18,916 Works

Data from: Gizzard vs. teeth, it’s a tie: food-processing efficiency in herbivorous birds and mammals and implications for dinosaur feeding strategies

Julia Fritz, Jürgen Hummel, Ellen Kienzle, Oliver Wings, W. Jürgen Streich & Marcus Clauss
Particle size reduction is a primary means of improving efficiency in herbivores. The mode of food particle size reduction is one of the main differences between herbivorous birds (gizzard) and mammals (teeth). For a quantitative comparison of the efficiency of food comminution, we investigated mean fecal particle sizes (MPS) in 14 herbivorous bird species and compared these with a data set of 111 non-ruminant herbivorous mammal species. In general MPS increased with body mass, but...

Data from: Identification of X-linked quantitative trait loci affecting cold tolerance in Drosophila melanogaster and fine-mapping by selective sweep analysis

Nicolas Svetec, Annegret Werzner, Ricardo Wilches, Pavlos Pavlidis, José M. Álvarez-Castro, Karl W. Broman, Dirk Metzler & Wolfgang Stephan
Drosophila melanogaster is a cosmopolitan species that colonizes a great variety of environments. One trait that shows abundant evidence for naturally segregating genetic variance in different populations of D. melanogaster is cold tolerance. Previous work has found quantitative trait loci (QTL) exclusively on the second and the third chromosomes. To gain insight into the genetic architecture of cold tolerance on the X chromosome and to compare the results with our analyses of selective sweeps, a...

Data from: Delimitation of the Thoracosphaeraceae (Dinophyceae), including the calcareous dinoflagellates, based on large amounts of ribosomal RNA sequence data

Marc Gottschling, Sylvia Soehner, Carmen Zinssmeister, Uwe John, Jörg Plötner, Michael Schweikert, Katerina Aligizaki & Malte Elbrächter
The phylogenetic relationships of the Dinophyceae (Alveolata) are not sufficiently resolved at present. The Thoracosphaeraceae (Peridiniales) are the only group of the Alveolata that include members with calcareous coccoid stages; this trait is considered apomorphic. Although the coccoid stage apparently is not calcareous, Bysmatrum has been assigned to the Thoracosphaeraceae based on thecal morphology. We tested the monophyly of the Thoracosphaeraceae using large sets of ribosomal RNA sequence data of the Alveolata including the Dinophyceae....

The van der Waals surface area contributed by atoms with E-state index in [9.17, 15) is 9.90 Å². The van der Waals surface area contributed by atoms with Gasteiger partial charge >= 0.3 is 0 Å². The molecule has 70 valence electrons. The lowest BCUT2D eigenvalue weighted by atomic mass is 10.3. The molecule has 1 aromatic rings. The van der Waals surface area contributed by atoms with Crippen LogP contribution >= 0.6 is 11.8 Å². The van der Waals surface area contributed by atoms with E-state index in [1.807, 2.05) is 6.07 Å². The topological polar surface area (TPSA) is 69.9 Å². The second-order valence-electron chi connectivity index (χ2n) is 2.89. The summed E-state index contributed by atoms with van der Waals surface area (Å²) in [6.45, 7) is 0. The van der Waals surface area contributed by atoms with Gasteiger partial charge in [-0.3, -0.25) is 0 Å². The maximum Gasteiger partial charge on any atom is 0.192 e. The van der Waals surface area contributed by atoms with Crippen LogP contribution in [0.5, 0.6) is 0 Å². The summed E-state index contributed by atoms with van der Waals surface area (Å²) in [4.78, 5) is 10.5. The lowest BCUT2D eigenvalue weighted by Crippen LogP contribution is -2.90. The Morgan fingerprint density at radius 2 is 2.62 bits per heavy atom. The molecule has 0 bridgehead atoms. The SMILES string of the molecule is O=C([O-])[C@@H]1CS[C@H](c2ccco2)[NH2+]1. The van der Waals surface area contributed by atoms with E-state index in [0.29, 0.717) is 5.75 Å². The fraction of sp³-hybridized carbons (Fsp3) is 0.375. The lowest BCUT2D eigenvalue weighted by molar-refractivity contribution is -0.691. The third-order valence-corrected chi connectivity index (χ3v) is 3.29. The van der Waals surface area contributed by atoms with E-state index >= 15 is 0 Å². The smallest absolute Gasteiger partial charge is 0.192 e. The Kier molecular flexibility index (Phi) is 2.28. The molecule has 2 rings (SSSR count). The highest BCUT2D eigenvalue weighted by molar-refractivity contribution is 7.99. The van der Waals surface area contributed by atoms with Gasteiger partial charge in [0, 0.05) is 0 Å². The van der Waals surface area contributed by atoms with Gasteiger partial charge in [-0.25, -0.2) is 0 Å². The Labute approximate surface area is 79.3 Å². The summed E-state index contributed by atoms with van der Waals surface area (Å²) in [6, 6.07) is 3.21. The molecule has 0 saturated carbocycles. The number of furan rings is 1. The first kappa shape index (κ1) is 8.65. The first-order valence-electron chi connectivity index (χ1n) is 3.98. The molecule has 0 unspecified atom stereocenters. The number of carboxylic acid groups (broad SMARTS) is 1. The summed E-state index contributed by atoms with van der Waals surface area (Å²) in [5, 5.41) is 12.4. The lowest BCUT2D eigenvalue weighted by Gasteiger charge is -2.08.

Data from: Genetic diversity, population structure and sex-biased dispersal in three co-evolving species

Susanne Foitzik, Sabine Bauer, Stefan Laurent & Pleuni S Pennings
Genetic diversity and spatial structure of populations are important for antagonistic coevolution. We investigated genetic variation and population structure of three closely related European ant species: the social parasite Harpagoxenus sublaevis and its two host species Leptothorax acervorum and Leptothorax muscorum. We sampled populations in 12 countries and analyzed eight microsatellite loci and an mtDNA sequence. We found high levels of genetic variation in all three species, only slightly less variation in the host L....

Data from: Macro- and microgeographic genetic structure in an ant species with alternative reproductive tactics in sexuals

Susanne Foitzik, Markus H. Rüger, Ilka M. Kureck & Dirk Metzler
The genetic structure of social insect populations is influenced by their social organisation and dispersal modes. The ant Hypoponera opacior shows diverse reproductive behaviours with regular cycles of outbreeding via winged sexuals and inbreeding via within-nest mating wingless sexuals that reproduce by budding. This unusual life cycle should be reflected in the genetic population structure and we studied this on different scales using microsatellites. On a macrogeographic scale, populations were considerably structured and migration rates...